51 Description of the moving wall apparatus

The moving wall apparatus used for simulating rotation of the blades against the stationary casing in a turbine consists of a 2kW 3-phase induction motor, a rubber belt, three rollers on which the moving wall rotates, and two pitch pulleys which transmit power from the motor to the belt. The whole apparatus rests on an aluminium base that fits on to the top wall of the linear cascade section.

The moving wall uses a belt made of N-8 Sampla synthetic rubber that is placed flush with the inner top wall of the test section. The belt moves from the direction of the suction side of the stationary blades to the pressure side. This simulates the relative motion in a turbine where it is the rotation of the blades that causes the relative motion. The belt rotates on 3 aluminium rollers of diameter 75mm supported on bearings housed in an aluminium frame. There are two primary rollers and a tertiary roller; one of the two primary rollers is driven by a 2kW 3-phase induction motor (also bolted to the frame) through a system of pitch pulleys. A tertiary roller with an adjustable axis of rotation is used to keep the belt tight and flat when moving in the windtunnel. The vertical position of the bearings supporting the tertiary roller can be changed by using screws to move each bearing housing independent of the other in a slot provided on the frame. This mechanism is used to prevent 'tracking' of the belt from one end of the roller to another. It was experimentally verified that the 'flapping' effect of the belt due to vibrations during operation resulted in a variation of tip clearance of not more than 0.1% of chord. A schematic diagram of the moving wall apparatus is shown in fig. 5.1.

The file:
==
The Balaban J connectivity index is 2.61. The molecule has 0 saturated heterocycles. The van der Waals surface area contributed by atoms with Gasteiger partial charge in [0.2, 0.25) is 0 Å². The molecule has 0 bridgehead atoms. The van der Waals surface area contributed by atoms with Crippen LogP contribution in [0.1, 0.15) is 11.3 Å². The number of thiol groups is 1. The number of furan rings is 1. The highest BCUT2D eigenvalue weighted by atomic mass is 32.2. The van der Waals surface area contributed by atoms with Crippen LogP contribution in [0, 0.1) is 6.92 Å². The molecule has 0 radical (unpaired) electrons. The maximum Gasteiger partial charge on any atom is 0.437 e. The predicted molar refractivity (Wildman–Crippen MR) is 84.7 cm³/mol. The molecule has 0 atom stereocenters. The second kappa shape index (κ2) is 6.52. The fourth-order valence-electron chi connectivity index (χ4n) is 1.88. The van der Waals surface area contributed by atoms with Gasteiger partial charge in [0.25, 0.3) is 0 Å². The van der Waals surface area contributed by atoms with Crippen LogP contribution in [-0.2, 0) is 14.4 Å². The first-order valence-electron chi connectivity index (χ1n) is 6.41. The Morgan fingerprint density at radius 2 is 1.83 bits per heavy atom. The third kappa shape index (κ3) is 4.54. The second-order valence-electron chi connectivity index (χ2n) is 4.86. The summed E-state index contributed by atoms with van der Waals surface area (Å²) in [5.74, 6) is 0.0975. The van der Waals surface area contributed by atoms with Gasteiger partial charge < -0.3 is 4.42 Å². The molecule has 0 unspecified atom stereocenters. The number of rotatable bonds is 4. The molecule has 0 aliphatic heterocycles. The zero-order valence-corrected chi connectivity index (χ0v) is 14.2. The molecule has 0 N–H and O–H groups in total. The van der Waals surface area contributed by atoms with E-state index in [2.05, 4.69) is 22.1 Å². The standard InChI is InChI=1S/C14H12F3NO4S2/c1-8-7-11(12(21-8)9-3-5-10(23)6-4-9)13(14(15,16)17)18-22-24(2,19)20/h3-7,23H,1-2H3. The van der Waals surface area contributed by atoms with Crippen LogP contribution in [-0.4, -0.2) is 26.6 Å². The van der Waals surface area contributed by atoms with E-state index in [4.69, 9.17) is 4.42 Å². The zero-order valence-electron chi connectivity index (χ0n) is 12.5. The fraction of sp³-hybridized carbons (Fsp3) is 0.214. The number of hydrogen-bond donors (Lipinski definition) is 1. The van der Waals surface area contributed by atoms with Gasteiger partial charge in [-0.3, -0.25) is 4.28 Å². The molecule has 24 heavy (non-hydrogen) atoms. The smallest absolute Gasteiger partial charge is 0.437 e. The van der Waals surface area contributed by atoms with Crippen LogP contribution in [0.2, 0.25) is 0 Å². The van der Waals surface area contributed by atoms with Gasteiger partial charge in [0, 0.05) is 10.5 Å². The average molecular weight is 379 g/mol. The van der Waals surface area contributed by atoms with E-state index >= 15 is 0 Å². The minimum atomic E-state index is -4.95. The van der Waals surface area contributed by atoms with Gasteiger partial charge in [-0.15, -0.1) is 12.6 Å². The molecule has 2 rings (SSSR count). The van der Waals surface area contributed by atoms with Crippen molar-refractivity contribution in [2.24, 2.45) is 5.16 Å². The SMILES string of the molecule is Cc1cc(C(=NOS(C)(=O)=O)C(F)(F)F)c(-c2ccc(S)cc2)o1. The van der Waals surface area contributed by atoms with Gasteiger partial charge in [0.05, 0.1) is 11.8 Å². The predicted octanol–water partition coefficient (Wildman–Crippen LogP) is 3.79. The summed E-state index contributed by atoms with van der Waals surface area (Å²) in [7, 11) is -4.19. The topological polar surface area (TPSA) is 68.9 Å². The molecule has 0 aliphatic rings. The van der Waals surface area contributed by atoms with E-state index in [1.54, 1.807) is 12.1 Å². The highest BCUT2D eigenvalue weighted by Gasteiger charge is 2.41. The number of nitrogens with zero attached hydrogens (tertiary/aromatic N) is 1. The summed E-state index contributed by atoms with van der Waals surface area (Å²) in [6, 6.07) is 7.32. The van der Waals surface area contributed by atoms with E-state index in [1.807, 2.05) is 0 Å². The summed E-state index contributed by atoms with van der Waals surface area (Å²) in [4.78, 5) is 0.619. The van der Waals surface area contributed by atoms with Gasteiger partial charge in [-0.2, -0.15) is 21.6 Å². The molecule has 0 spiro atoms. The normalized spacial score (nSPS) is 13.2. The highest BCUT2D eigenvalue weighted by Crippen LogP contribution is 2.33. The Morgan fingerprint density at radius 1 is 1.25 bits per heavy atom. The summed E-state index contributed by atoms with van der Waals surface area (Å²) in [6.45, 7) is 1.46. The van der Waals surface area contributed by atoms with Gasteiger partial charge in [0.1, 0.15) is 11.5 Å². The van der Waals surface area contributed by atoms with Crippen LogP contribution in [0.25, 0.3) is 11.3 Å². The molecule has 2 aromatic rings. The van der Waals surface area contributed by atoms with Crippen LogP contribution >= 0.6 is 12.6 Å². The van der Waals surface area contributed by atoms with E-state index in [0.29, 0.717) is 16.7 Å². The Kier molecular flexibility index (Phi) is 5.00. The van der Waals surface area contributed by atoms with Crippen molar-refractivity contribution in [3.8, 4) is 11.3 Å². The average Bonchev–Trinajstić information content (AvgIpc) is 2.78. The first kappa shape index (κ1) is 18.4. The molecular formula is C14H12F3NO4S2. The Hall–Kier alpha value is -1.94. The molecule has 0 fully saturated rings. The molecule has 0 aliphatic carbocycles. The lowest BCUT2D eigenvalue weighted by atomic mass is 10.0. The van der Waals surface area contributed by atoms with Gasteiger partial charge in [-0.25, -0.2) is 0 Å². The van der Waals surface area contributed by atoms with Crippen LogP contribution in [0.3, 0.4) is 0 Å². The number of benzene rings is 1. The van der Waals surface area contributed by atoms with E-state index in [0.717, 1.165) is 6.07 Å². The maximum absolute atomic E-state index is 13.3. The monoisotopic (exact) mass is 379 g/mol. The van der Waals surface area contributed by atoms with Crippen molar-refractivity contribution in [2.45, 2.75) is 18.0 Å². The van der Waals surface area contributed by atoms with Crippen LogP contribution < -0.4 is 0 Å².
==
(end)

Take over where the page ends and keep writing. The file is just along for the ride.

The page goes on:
The motor speed (and hence the belt 'rotation' speed) is controlled by means of an Altivar ATV 18 speed drive controller. The apparatus is designed so that air leakage can occur only from the gap between the roller and the frame, and the very low tolerances used

Bearing housing

Slot for axis movement Roller

Power from motor

Bearing housing

Slot for axis movement Roller

Power from motor

Inner wall of test section

Turbine blades in test section

Figure 5.1: Moving wall apparatus used to simulate rotation

Inner wall of test section

Turbine blades in test section

Figure 5.1: Moving wall apparatus used to simulate rotation during fabrication ensure that there is virtually no such leakage. With the motor operating at its rated speed of 3250 rpm, the reduction in speed during transmission by the pulleys ensures that the maximum belt speed that can be achieved is 25 m/s. In order to simulate engine conditions, where the blade tangential velocity is twice the axial throughflow velocity, the wind tunnel is operated at an inlet speed of about 12.5 m/s.

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